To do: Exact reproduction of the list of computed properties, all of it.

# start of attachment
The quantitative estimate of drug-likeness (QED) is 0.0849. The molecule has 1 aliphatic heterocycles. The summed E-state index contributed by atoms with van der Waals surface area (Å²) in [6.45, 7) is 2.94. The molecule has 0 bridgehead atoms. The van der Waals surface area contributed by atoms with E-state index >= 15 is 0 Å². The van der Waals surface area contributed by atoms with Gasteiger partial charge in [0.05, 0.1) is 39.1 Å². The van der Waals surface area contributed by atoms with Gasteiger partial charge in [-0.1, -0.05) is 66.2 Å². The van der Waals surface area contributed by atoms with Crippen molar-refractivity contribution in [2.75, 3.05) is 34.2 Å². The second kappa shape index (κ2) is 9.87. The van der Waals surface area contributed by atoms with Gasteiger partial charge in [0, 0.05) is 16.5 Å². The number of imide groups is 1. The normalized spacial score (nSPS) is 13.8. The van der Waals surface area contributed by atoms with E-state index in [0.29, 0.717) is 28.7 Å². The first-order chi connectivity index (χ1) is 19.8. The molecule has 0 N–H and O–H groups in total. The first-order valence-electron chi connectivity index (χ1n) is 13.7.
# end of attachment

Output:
The quantitative estimate of drug-likeness (QED) is 0.0849. The molecule has 1 aliphatic heterocycles. The summed E-state index contributed by atoms with van der Waals surface area (Å²) in [6.45, 7) is 2.94. The molecule has 0 bridgehead atoms. The van der Waals surface area contributed by atoms with E-state index >= 15 is 0 Å². The van der Waals surface area contributed by atoms with Gasteiger partial charge in [0.05, 0.1) is 39.1 Å². The van der Waals surface area contributed by atoms with Gasteiger partial charge in [-0.1, -0.05) is 66.2 Å². The van der Waals surface area contributed by atoms with Crippen molar-refractivity contribution in [2.75, 3.05) is 34.2 Å². The second kappa shape index (κ2) is 9.87. The van der Waals surface area contributed by atoms with Gasteiger partial charge in [0, 0.05) is 16.5 Å². The number of imide groups is 1. The normalized spacial score (nSPS) is 13.8. The van der Waals surface area contributed by atoms with E-state index in [0.29, 0.717) is 28.7 Å². The first-order chi connectivity index (χ1) is 19.8. The molecule has 0 N–H and O–H groups in total. The first-order valence-electron chi connectivity index (χ1n) is 13.7.